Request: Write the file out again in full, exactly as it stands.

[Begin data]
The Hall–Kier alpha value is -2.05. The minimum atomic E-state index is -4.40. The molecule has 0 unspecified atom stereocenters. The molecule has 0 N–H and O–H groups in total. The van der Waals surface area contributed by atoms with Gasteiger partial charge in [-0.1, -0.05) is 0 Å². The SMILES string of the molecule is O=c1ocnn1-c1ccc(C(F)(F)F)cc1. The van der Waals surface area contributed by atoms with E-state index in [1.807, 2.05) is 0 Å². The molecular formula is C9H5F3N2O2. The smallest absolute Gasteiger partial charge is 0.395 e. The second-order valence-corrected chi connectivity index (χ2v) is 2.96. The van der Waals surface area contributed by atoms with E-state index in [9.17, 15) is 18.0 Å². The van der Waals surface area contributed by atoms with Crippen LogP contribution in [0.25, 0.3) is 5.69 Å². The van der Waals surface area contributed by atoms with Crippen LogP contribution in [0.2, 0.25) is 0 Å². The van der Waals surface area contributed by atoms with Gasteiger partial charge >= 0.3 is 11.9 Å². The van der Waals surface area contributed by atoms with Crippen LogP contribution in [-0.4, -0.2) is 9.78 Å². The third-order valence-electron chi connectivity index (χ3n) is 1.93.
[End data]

The Hall–Kier alpha value is -2.05. The minimum atomic E-state index is -4.40. The molecule has 0 unspecified atom stereocenters. The molecule has 0 N–H and O–H groups in total. The van der Waals surface area contributed by atoms with Gasteiger partial charge in [-0.1, -0.05) is 0 Å². The SMILES string of the molecule is O=c1ocnn1-c1ccc(C(F)(F)F)cc1. The van der Waals surface area contributed by atoms with E-state index in [1.807, 2.05) is 0 Å². The molecular formula is C9H5F3N2O2. The smallest absolute Gasteiger partial charge is 0.395 e. The second-order valence-corrected chi connectivity index (χ2v) is 2.96. The van der Waals surface area contributed by atoms with E-state index in [9.17, 15) is 18.0 Å². The van der Waals surface area contributed by atoms with Crippen LogP contribution in [0.25, 0.3) is 5.69 Å². The van der Waals surface area contributed by atoms with Crippen LogP contribution in [0.2, 0.25) is 0 Å². The van der Waals surface area contributed by atoms with Gasteiger partial charge >= 0.3 is 11.9 Å². The van der Waals surface area contributed by atoms with Crippen LogP contribution in [-0.4, -0.2) is 9.78 Å². The third-order valence-electron chi connectivity index (χ3n) is 1.93.